Phil Ehart's Secret Slingerland Timpani Tom Set
Phil Ehart signed on as a Slingerland endorser in the mid-1970s just as Kansas was breaking out as a major worldwide progressive rock band. Ehart soon became friends with a fellow at Slingerland named Rick Piccolo, who was younger than most of the people at the company and as progressive in his ideas about building drums as Ehart was in playing them. As a result, Piccolo often found himself at loggerheads with the older, more traditional Slingerland management.
Piccolo came up with the idea of “timpani toms” for a drum set. He believed that by fitting an oversized head to a drum shell with extended hoops and lugs, it would resonate more freely and accurately like a timpani head does.
It would be perfect for Kansas' symphonic rock sound, and Ehart loved the idea, but Slingerland management quashed the plan. They didn’t want Piccolo wasting time developing drums they didn’t believe were marketable. Undaunted, Piccolo pursued the idea in secret, smuggling the pieces he needed to his girlfriend’s apartment, where he set about building the drums in her living room.
Every hoop and hinged timpani “lug” had to be hand built, since standard timpani parts wouldn’t fit on a tom-sized shell. To further the whole timpani concept he covered the maple/poplar shells in sheets of copper and had all the cymbal stands copper-plated to match.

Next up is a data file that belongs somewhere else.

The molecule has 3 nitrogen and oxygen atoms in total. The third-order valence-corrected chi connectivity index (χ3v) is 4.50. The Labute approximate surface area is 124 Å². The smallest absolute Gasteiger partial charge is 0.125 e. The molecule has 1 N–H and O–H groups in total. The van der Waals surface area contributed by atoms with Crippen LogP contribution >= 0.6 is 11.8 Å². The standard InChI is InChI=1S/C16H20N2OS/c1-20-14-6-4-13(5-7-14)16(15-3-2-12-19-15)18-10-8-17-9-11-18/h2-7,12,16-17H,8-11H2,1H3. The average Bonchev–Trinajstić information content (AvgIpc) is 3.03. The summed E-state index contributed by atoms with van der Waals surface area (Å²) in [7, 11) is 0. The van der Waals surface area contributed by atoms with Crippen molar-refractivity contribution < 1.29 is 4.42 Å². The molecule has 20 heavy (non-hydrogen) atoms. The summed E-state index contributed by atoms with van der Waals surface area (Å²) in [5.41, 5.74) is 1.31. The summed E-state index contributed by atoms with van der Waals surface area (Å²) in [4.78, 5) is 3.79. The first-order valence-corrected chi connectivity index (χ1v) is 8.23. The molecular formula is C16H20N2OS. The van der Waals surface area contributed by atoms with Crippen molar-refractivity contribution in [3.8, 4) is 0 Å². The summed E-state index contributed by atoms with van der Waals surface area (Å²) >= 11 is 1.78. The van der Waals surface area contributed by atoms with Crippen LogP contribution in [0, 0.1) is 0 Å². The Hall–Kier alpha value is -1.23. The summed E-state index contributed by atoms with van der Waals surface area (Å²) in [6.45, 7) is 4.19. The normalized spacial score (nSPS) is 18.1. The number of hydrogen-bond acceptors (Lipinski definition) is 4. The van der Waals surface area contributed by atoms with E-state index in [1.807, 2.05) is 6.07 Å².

Ehart played the set on Kansas’ 1979 Monolith Tour, the band’s biggest to date. It was one of two sets he used at each show. He played a regular Slingerland set for the beginning of the show. For the encore his riser would rotate to reveal the copper Timpani Tom set, which he would play for the remainder of the performance.
This massive set includes two 26" basses, a 14" x 6.5" snare, and eight timpani toms ranging from 8" to 22". Ehart loved the drums, but was never a fan of Slingerland’s tom mounts, and insisted on having these and all of his Slingerland drums fitted with Ludwig mounts.
The Timpani Tom never caught on at Slingerland, and this wound up being the only such set they ever built. However, Tama employed a similar “oversize head” philosophy with its Gong Bass Drum, which was popularized by drummers like Billy Cobham and Neil Peart and is still featured in the company’s catalog.